The municipality of Villa Guerrero is located in the north of the state of Jalisco, México, between 103°22'30 and 103°50'00 longitude west and 21°54'00 and 22°10'00 latitude north, at an altitude of above sea level.
The municipality shares its border on the north with the state of Zacatecas and the municipality of Mezquitic, to the south with the municipalities of Bolaños and Chimaltitán. To the east, it shares its border with the municipality of Totatiche and to the west with the municipality of Mezquitic. The municipality covers an area of .
The municipality has suffered decreasing population in recent decades, largely due to emigration. In 2000, 31% of the working population was employed in agriculture and husbandry, 14% in construction, 13% in commerce and 13% in manufacturing.
The oldest Spanish land grant in the area was in 1579 to Luis de los Rios Proaño. The grant was for approximately 120 km² in the valley of Juanacatic (from the indigenous name for the valley: Xoncacatic, meaning place of the onions). Missions were founded by the Franciscans in the area in the latter years of the 16th century. In the early 17th century, the area was the scene of a number of indigenous uprisings, including one by the Wixarika and Tepecan in 1607, resulting in its abandonment by the few Spanish settlers. In 1622, the descendants of the original grantee took interest once again in the land, seeking out titles in Zacatecas. The land was eventually sold to Captain Juan de Escobedo and Captain Juan Diaz de Infante. Around 1673, European settlement in the region was still limited, with only one agricultural hacienda in the region known as Juanacatic.
In 1676, the Spanish military administrator for the region of Colotlán Toribio González de Escalante, began the extraction of saltpeter in the valley. From this activity, the place gained the name of El Salitre. Eventually the extraction of saltpeter ceased due to its cost inefficiency and the administrator's inability to retain sufficient labor.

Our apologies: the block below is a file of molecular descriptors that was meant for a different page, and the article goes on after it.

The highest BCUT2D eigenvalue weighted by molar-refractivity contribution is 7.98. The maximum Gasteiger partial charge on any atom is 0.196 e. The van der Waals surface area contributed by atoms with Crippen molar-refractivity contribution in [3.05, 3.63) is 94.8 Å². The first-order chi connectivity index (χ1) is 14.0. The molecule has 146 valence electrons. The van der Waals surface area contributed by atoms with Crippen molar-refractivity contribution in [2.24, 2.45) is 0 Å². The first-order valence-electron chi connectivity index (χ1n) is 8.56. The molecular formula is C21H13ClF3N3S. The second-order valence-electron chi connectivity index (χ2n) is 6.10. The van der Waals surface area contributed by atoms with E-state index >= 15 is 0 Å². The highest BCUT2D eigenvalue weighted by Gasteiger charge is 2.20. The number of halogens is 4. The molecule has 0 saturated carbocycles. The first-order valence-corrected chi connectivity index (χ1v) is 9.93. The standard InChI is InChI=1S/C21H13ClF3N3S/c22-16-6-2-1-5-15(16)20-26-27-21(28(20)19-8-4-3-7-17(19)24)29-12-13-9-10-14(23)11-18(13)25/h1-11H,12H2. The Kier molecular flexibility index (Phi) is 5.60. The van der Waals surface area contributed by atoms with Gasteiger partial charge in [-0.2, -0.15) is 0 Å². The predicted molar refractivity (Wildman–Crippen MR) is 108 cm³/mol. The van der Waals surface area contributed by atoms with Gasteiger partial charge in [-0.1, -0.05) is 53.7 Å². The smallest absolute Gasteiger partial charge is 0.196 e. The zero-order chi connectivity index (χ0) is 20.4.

In 1702, the Tepehuan and Wixarika from the nearby mountains and canyons joined forces in a rebellion. The result was an ajudication by the Spanish Crown that forced the major Spanish landowner, Ana de Santiago, widow of Juan Diaz de Infante, to trade some of her agricultural land in the plateau for land in the canyon. Thus the Tepehuan regained part of their historic lands in a location known as Patahua. The Tepehuan community received an official grant for the land in 1733.
In 1779, the Juanacatic hacienda was acquired by Pedro de Llanos y Valdés as the area began to experience large flows of European immigration. Agricultural activity and husbandry benefited from the mining activities in nearby Bolaños, which had begun large scale production in the 1730s. El Salitre became a regular stopover of the mule trains that transported the ore out of the canyon.
There were several battles in 1810 during the war for independence fought in the region. Many of the local indigenous groups, including the Wixarika fought on the side of the Spanish Crown.
Political reforms, such as the Iguala Plan undertaken in 1821 by the newly independent government extinguished separate treatment of indigenuos communities and communal lands of the Tepehuan were distributed to individuals. In 1838, the area was made part of the 8th Canton of the free and sovereign state of Jalisco, within the Mexican Republic and was assigned to the municipality of Totatiche within that canton.
Construction on a stone church to replace the adobe chapel of the town of El Salitre began in 1905. The work was completed nearly two decades later, following the Mexican Revolution. Soon thereafter, in 1921, the municipailty was separated from the municipality of Totatiche and declared an independent municipality by the state legislature and renamed Villa Guerrero in honor of Vicente Guerrero.